I honestly don’t remember whether FOW were any good at that show. What I do remember was a sense of dislocation, that these guys, who I had played pool with, listened to records with, and drank with, were on stage, playing to thousands of people. They weren’t just my friends anymore; looking at their picture in The New York Times’ Arts & Leisure section or playing their first late night show on Conan, I had to cede any sense of ownership that I unrealistically held. 

The band took on big time representation working with Q Prime’s Cliff Burnstein and Peter Mensch, who managed Metallica, Def Leppard, and other huge rock acts. At an executive meeting at Atlantic talking about the band, Cliff yelled at me for some petty thing ’til I was nearly in tears. After the meeting I thought, “What the hell gives you the right? I loved these guys way before you knew them, and I’ll love them long after.” And I did, and have.

When Adam landed the theme song for the Tom Hanks movie That Thing You Do!, it seemed both extraordinary and somehow fated. Adam’s facility as a gifted mimic of genre uniquely prepared him for the assignment. 

Fountains’ capacity for covers was legendary; I treasure a recording from the West Village bar Hogs & Heifers where the band reverentially (kinda) played their versions of songs by Steppenwolf, Lynyrd Skynyrd, and ZZ Top. At their live shows, during the breakdown in “Radiation Vibe” they’d  play riffs from “Swingtown,” “Keep on Lovin’ You,” and “Jack & Diane,” crushing one into the next like a live version of a Girl Talk supercut. They were savants who had absorbed pop and rock so deeply that they could reform it at their will. Hence, Adam’s “That Thing You Do!” mixed early Beatles brilliance with Gary Lewis and the Playboys cheese. Adam wrote the song to order, formulating The Wonders one-hit wonder.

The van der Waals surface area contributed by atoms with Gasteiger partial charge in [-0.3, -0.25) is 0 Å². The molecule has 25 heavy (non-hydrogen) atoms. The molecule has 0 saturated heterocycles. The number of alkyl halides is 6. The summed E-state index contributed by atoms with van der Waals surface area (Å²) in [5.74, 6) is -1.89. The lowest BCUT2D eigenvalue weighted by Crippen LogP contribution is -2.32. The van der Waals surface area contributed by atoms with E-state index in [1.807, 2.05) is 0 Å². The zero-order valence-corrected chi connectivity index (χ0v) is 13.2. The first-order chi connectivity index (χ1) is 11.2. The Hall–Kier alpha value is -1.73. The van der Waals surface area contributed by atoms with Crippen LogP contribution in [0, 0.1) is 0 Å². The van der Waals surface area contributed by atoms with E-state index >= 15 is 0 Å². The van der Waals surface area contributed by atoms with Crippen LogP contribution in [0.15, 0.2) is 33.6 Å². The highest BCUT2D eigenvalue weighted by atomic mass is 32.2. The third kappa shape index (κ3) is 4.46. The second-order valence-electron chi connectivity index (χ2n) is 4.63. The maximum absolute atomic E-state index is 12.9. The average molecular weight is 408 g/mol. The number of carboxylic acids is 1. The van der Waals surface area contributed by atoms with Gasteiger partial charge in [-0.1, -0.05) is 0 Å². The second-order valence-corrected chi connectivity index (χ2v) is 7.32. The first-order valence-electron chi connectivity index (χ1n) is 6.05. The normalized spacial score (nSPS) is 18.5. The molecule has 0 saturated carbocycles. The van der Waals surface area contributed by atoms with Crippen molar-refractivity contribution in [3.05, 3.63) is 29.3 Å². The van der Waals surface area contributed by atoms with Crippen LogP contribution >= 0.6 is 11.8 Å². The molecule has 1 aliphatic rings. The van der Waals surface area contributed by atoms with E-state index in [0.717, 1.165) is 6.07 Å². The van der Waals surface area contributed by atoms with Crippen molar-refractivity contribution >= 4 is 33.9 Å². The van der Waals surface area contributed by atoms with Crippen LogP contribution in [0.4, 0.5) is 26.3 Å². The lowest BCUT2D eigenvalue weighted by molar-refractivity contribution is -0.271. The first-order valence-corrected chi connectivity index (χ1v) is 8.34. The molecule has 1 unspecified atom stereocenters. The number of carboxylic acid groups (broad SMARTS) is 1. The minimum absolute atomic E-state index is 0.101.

And then, tempting fate, Fountains became a one-hit wonder themselves. 


I left Atlantic before the release of Utopia Parkway, and it felt more than weird to get a copy of a Fountains record in the mail that I had nothing to do with. It was their version of the Kinks’ Village Green Preservation Society, packed with precisely written character sketches. And just like Village Green, it was not a hit. Critically heralded, loved by their fans, and made for appreciation years later.  

The follow-up to Utopia Parkway, Welcome Interstate Managers, featured their breakthrough, “Stacy’s Mom.” A perfect example of an Adam Schlesinger song, it rips off “Just What I Needed,” winks at you, and makes you love it despite yourself.  Adam could write to order, and in this case, he wrote “Stacy’s Mom” to his own specifications, to write the kind of vaguely racy alt-rock track radio would embrace in 2003; especially needed since FOW had been dropped by Atlantic.

I took no issue with the song—in fact, at my new job as GM of Artemis Records, I excitedly brought in a burn of “Stacy’s Mom,” sure I had found the label’s next hit. After all, we were the company that helped launch “Who Let The Dogs Out,” so surely we weren’t averse to a song with a hint of novelty hit to it? No dice. So I watched as Fountains broke through with their biggest song ever…and then never repeated that success again.